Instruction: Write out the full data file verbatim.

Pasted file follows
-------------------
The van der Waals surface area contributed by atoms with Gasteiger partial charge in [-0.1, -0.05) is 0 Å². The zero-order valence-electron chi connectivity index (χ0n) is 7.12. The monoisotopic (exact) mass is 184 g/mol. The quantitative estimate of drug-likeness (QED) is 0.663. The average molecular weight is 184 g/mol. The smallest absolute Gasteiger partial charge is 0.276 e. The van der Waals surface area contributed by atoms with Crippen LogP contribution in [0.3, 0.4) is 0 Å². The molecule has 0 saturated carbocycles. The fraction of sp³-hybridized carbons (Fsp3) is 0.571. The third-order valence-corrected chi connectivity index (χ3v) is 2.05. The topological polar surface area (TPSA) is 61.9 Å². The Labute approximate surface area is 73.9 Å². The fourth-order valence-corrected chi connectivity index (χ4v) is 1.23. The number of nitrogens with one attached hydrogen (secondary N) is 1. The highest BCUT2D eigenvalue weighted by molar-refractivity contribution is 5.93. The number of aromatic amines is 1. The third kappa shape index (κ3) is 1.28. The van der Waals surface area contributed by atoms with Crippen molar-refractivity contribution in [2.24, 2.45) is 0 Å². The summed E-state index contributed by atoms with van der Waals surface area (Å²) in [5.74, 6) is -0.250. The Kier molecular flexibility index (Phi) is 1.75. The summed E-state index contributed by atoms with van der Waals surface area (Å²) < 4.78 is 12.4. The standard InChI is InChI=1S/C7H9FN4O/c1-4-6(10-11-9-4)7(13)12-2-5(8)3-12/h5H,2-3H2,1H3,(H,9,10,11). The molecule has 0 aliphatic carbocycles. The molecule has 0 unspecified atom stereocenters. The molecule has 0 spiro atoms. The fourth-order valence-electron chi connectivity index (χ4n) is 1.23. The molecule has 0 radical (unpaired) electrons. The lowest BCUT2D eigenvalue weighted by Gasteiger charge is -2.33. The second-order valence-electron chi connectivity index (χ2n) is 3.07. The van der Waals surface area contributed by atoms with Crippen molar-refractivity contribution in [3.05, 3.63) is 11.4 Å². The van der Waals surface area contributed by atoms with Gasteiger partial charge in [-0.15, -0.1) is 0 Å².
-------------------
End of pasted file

The van der Waals surface area contributed by atoms with Gasteiger partial charge in [-0.1, -0.05) is 0 Å². The zero-order valence-electron chi connectivity index (χ0n) is 7.12. The monoisotopic (exact) mass is 184 g/mol. The quantitative estimate of drug-likeness (QED) is 0.663. The average molecular weight is 184 g/mol. The smallest absolute Gasteiger partial charge is 0.276 e. The van der Waals surface area contributed by atoms with Crippen LogP contribution in [0.3, 0.4) is 0 Å². The molecule has 0 saturated carbocycles. The fraction of sp³-hybridized carbons (Fsp3) is 0.571. The third-order valence-corrected chi connectivity index (χ3v) is 2.05. The topological polar surface area (TPSA) is 61.9 Å². The Labute approximate surface area is 73.9 Å². The fourth-order valence-corrected chi connectivity index (χ4v) is 1.23. The number of nitrogens with one attached hydrogen (secondary N) is 1. The highest BCUT2D eigenvalue weighted by molar-refractivity contribution is 5.93. The number of aromatic amines is 1. The third kappa shape index (κ3) is 1.28. The van der Waals surface area contributed by atoms with Crippen molar-refractivity contribution in [2.24, 2.45) is 0 Å². The summed E-state index contributed by atoms with van der Waals surface area (Å²) in [5.74, 6) is -0.250. The Kier molecular flexibility index (Phi) is 1.75. The summed E-state index contributed by atoms with van der Waals surface area (Å²) < 4.78 is 12.4. The standard InChI is InChI=1S/C7H9FN4O/c1-4-6(10-11-9-4)7(13)12-2-5(8)3-12/h5H,2-3H2,1H3,(H,9,10,11). The molecule has 0 aliphatic carbocycles. The molecule has 0 unspecified atom stereocenters. The molecule has 0 spiro atoms. The fourth-order valence-electron chi connectivity index (χ4n) is 1.23. The molecule has 0 radical (unpaired) electrons. The lowest BCUT2D eigenvalue weighted by Gasteiger charge is -2.33. The second-order valence-electron chi connectivity index (χ2n) is 3.07. The van der Waals surface area contributed by atoms with Crippen molar-refractivity contribution in [3.05, 3.63) is 11.4 Å². The van der Waals surface area contributed by atoms with Gasteiger partial charge in [-0.15, -0.1) is 0 Å².